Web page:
Linnaeus and Artedi, 18th century tragic bromance brothers, linked to Christer and Henrik’s modern day Midsummer flower picking – all through this one tiny plant: the twinflower. Pink and romantic, small but proud.
This post and the links in it contain advertisements for my book
Christer isn’t a loner. He may look like one where he skulks at the fringes of every party and doesn’t talk to people unless he absolutely has to. But really, he’s not a loner. He would love to be with people. It’s just that in his experience, people don’t want to be with him.
If school and work and life in general has taught him anything, it’s that he doesn’t fit in. Not necessarily because of his bisexuality, but because he has the wrong hobbies, the wrong body, the wrong outlook on life. Even in his own family, he’s the odd one out. Where his parents and siblings are rational and down-to-earth, he’s an out-of-touch dreamer who can’t seem to settle down. Yes, he’s been married, and yes he has a job of sorts, but compared to his brother the academic and his sister the seamstress, he’s sort of… blurry. Unfocused. And worst of all: doomed to be disappointed.
Because that’s the fate of romantics in this world of overachievers: they can’t keep up, and the world can’t keep up with them. They wish for magic, for perfection, and the more mundane parts of life just don’t measure up.
Maybe that’s why he’s so shaken when he meets Henrik. It’s not just the weird power balance of him secretly knowing who Henrik is, it’s also the scary thought that this man who Christer has been putting on a pedestal for a year won’t measure up either. It’s actually impossible: the golden persona Christer has projected on Henrik is too divorced from reality to result in anything but disenchantment.
So of course he stays away, right?
Wrong. When has Christer ever done the right thing? Even though he knows that he’ll only bore Henrik to tears with his lackluster conversation, he can’t stop talking to him, telling him stories about the history of his own family and the derelict village where they’re celebrating Midsummer’s Eve. It’s as if a door has been opened and there’s no stopping the wind from blowing right through the musty old house.
It’s frightening. It’s dangerous. Even if Henrik could ever see anything of worth in Christer, there are just too many obstacles in the way of an actual relationship. And make no mistake, a relationship is what Christer is after. He’s not the one night stand type and he won’t settle for less than perfection.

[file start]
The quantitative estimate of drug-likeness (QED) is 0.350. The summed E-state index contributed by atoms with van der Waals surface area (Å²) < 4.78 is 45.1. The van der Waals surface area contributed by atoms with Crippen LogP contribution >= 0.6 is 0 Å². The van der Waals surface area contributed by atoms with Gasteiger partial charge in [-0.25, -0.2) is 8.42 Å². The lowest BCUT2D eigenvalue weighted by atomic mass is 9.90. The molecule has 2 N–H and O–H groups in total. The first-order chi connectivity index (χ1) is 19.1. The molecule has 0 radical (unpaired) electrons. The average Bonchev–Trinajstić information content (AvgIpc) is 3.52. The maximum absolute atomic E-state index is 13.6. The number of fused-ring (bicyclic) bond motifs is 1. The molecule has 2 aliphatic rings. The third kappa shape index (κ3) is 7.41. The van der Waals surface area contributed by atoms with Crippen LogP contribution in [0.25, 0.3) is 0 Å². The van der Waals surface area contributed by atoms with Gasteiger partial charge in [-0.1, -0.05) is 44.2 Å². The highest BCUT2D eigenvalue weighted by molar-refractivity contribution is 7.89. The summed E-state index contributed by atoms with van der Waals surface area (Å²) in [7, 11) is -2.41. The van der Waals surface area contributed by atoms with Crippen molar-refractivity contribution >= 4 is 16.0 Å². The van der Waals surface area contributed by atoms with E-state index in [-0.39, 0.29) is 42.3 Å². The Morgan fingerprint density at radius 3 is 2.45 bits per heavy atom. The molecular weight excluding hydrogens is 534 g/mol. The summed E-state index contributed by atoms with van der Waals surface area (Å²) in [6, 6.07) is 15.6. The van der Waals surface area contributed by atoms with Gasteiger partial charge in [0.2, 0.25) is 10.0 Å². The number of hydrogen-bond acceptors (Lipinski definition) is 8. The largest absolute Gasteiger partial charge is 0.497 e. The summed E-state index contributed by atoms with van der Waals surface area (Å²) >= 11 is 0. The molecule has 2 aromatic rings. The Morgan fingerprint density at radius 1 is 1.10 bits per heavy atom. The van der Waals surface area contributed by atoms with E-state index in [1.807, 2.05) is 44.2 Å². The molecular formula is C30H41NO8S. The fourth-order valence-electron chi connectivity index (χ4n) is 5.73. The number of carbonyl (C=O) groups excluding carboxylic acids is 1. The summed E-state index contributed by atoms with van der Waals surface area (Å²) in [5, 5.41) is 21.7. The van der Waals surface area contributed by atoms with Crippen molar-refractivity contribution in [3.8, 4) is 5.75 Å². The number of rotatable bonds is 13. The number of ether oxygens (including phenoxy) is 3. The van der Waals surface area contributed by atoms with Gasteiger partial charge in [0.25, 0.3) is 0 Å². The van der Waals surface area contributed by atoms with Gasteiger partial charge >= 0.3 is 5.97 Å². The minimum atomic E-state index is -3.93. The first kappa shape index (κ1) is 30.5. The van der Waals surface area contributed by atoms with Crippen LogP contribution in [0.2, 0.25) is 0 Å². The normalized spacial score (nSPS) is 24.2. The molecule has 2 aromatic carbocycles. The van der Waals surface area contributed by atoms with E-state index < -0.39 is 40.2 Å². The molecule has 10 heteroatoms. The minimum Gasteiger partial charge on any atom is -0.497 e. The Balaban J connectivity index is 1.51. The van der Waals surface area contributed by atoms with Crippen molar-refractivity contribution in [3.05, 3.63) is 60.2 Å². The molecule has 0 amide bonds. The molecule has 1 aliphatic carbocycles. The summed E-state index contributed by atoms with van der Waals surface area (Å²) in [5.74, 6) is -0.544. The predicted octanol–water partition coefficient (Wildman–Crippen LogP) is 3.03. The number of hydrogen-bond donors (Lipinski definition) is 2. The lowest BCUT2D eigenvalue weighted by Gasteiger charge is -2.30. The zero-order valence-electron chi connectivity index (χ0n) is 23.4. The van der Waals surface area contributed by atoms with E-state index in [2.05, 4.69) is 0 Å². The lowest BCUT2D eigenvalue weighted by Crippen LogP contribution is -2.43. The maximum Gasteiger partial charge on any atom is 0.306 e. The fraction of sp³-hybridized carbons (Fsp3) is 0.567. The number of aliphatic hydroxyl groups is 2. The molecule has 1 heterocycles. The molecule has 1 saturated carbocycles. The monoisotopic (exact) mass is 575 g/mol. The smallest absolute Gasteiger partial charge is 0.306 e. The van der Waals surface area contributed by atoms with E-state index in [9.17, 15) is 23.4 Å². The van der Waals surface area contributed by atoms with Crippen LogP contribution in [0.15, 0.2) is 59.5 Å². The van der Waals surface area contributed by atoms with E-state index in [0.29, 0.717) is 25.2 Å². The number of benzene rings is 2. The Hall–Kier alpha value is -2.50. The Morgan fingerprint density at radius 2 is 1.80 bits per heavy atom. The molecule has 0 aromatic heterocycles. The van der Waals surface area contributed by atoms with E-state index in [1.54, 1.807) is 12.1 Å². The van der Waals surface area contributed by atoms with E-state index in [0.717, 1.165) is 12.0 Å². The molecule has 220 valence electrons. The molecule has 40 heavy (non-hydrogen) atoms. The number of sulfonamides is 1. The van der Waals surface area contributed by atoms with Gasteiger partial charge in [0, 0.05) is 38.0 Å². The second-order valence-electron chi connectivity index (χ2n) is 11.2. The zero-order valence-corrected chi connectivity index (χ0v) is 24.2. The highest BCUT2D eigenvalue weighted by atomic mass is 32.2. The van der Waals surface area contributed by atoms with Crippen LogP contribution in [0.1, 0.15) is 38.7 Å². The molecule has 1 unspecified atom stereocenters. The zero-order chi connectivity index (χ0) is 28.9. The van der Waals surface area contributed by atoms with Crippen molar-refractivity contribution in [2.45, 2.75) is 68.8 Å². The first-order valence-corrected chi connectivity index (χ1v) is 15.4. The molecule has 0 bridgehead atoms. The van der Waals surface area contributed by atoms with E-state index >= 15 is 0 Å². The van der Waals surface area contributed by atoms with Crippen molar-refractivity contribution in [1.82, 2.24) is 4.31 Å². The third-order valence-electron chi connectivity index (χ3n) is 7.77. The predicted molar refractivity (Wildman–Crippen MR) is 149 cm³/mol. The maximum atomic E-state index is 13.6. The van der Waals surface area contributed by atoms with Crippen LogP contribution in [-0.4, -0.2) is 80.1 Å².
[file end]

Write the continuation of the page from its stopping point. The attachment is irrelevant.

So yeah, it’s doomed, because A) Henrik is a serial dater, B) he lives five hundred miles away, and C) Christer is pretty sure that he’s only ever dated women. Not that this necessarily means he’s not bisexual too, but why would Christer have such luck? He’s used to his boring life where nothing out of the ordinary ever happens.
But then again this is Midsummer’s Eve, and miracles can happen – if Christer only lets down his guard enough to believe in them.
Oh my, am I really opening this can of worms? Evidently I am. Maybe I have a death wish. But I feel like both sides need to be heard, in the same text – and I like the sound of my own voice, so here goes. 😉
First things first: do I consider myself responsible for what I write in a novel? Yes. I wrote it, no one else did, so who is responsible if not me? Sounds like a no-brainer, but I want that to be really clear from the start. I believe that reality is created by what we say and do, so I can’t hide behind a shield that says “it’s fiction”. It may be fiction, but that doesn’t make it any less powerful. If fiction wasn’t powerful, we wouldn’t care about it.
On the other hand, I also believe that opinions and tastes are the result of social conditioning and societal discourses: people rehash what they’ve been taught. We are what we eat, and if we were raised to be hateful bigots, it can be hard to break free from that. When we voice opinions that hurt people, maybe we weren’t even aware that we did: we’re just retelling a story we’ve learned, and we didn’t stop to question it.
So should we question art? Shouldn’t art be allowed to explore the dangerous and the obscene? Can there really be any art at all if we’re not prepared to offend?